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Let's take water for an example: the specific heat for water vapor is 1.99. This would mean that the molar specific heat is the molar mass times the specific heat (or $18.0*1.99 = 35.8$).

  • Is 35.8 J/mol*K at constant volume, $C_v$, or constant pressure, $C_p$?
  • Why can't you calculate the molar heat capacity directly for water vapor using $3R = 24.94 J/mol*K$ for constant volume and $4R = 33.26 J/mol*K$ for constant pressure? Why don't these values match up with the 35.8?
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  • $\begingroup$ You are trying to apply statements about gases to the liquid water. For liquids and solids $C_p$ and $C_v$ do not differ strongly at usual pressures, as the volume expansion is very small (and this volume times atmospheric pressure do not correspond to much work). $\endgroup$ – Sebastian Riese Oct 11 '15 at 23:00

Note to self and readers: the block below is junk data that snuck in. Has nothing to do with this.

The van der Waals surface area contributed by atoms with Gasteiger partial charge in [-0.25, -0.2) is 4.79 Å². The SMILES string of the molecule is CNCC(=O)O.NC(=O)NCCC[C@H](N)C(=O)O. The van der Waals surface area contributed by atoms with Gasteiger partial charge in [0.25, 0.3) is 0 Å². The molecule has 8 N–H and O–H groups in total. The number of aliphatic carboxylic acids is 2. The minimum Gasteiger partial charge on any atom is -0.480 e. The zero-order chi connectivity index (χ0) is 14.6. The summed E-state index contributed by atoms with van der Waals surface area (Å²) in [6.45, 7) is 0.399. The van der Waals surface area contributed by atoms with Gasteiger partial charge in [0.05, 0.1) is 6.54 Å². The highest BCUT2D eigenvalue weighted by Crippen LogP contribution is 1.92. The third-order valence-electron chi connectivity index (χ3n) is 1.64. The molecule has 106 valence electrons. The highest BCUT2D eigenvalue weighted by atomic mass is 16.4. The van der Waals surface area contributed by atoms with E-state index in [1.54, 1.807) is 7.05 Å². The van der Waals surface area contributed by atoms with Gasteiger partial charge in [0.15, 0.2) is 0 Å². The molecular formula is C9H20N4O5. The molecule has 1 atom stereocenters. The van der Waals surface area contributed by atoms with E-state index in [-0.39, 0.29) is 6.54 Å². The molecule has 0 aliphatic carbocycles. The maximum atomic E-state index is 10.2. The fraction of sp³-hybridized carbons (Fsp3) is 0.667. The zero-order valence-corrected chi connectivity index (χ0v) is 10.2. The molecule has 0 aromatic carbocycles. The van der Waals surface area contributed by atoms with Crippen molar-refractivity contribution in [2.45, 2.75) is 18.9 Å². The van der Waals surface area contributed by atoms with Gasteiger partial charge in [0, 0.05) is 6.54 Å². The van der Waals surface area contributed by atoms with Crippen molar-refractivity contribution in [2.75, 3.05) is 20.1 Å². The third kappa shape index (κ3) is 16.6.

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Sebastian's comment is incorrect, since you're working with water vapour, not liquid water. You're on the right track: since water vapour is a gas at STP, we can approximate it with the ideal gas law near STP, and $C_v \neq C_p$ too.

But remember: water is $H_2 O$, which is a polyatomic molecule! So the equation for is $C_v = 7R/2 \approx 29.1$ and $C_p = 9R/2 \approx 37.3$.

$37.3 \approx 35.8$, which suggests that the heat capacity of water vapour is based on its molar heat capacity at constant pressure. Perhaps the Wikipedia article just assumes you want constant pressure instead of constant volume, but of course, it's best to specifically search for what you want, $C_p$ or $C_v$, since they are going to be different.

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